Lingering Effects of Prenatal Alcohol Exposure on Basal and Ethanol-Evoked Expression of Inflammatory-Related Genes in the CNS of Adolescent and Adult Rats

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© Copyright © 2020 Doremus-Fitzwater, Youngentob, Youngentob, Gano, Vore and Deak. Emerging data suggest that alcohol’s effects on central inflammatory factors are not uniform across the lifespan. In particular, prenatal alcohol exposure (PAE) significantly alters steady-state levels of neuroimmune factors, as well as subsequent reactivity to later immune challenge. Thus, the current experiment investigated developmental sensitivities to, and long-lasting consequences of, PAE on ethanol-evoked cytokine expression in male and female adolescent and adult rats. Pregnant dams received either an ad libitum ethanol liquid diet (2.2% GD 6–8; 4.5% GD 9–10; 6.7% GD11–20; 35% daily calories from ethanol) or free-choice access to a control liquid diet and water. At birth, offspring were fostered to dams given free-choice access to the control liquid diet. Pups then matured until mid-adolescence [postnatal day (PD) 35] or adulthood (PD90), at which time they were challenged with either a binge-like dose of ethanol (4 g/kg; intragastrically) or tap water. During intoxication (3 h post-ethanol challenge), brains and blood were collected for assessment of neuroimmune gene expression (reverse transcription-polymerase chain reaction; RT-PCR) in the hippocampus, amygdala, and PVN, as well as for blood ethanol concentrations (BEC) and plasma corticosterone levels. Results revealed that rats challenged with ethanol at either PD35 or PD90 generally exhibited a characteristic cytokine signature of acute intoxication that we have previously reported: increased Il-6 and IkBα expression, with decreased Il-1β and Tnfα gene expression. With a few exceptions, this pattern of gene changes was observed in all three structures examined, at both ages of postnatal ethanol challenge, and in both sexes. While few significant effects of PAE were observed for ethanol-induced alterations in cytokine expression, there was a consistent (but nonsignificant) trend for PAE to potentiate the expression of Il-6 and IkBα in all groups except adult females. Although these data suggest that later-life ethanol challenge was a far greater driver of inflammatory signaling than PAE, the current results demonstrate PAE resulted in subtle long-term alterations in the expression of many key neuroinflammatory factors associated with NF-κB signaling. Such long-lasting impacts of PAE that may engender vulnerability to later environmental events triggering neuroinflammatory processes, such as chronic ethanol exposure or stress, could contribute to heightened vulnerability for PAE-related alterations and deficits.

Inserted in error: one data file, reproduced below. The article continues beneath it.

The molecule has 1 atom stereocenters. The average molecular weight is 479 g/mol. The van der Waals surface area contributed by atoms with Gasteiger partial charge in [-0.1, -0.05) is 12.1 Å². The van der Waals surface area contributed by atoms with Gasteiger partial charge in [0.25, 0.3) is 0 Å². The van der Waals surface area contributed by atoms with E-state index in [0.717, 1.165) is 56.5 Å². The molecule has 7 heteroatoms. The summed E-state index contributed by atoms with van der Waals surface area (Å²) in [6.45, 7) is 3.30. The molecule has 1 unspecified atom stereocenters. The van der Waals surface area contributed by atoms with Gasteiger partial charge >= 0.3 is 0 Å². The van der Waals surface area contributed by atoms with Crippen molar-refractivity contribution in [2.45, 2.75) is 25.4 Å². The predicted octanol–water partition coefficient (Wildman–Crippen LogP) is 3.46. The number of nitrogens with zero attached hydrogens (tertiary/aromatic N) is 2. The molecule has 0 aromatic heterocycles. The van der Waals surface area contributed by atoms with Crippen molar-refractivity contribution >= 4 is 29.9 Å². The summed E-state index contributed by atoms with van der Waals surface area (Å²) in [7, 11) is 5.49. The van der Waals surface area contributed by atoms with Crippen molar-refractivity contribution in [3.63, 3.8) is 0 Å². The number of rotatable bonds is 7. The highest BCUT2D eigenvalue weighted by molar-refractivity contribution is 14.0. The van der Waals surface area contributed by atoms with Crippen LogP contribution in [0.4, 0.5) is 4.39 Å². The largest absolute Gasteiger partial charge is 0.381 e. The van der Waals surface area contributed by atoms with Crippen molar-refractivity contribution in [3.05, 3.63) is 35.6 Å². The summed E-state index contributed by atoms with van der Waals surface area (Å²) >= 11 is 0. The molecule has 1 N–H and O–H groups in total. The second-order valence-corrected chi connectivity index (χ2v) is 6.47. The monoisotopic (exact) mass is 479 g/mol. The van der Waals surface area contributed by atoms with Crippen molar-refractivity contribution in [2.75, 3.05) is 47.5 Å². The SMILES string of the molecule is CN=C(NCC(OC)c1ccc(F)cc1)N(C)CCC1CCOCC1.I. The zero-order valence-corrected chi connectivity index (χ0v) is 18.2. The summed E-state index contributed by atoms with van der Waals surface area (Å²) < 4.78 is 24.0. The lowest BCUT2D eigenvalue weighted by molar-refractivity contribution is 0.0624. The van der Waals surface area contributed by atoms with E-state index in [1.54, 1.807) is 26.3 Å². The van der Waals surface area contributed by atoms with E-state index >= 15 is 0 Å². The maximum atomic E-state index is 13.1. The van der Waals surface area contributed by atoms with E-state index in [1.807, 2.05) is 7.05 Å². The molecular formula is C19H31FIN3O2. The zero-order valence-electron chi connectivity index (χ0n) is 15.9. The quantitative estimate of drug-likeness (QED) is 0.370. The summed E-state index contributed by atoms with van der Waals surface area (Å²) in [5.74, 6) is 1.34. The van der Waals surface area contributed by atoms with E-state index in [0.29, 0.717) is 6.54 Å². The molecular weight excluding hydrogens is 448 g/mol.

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Frontiers in Behavioral Neuroscience

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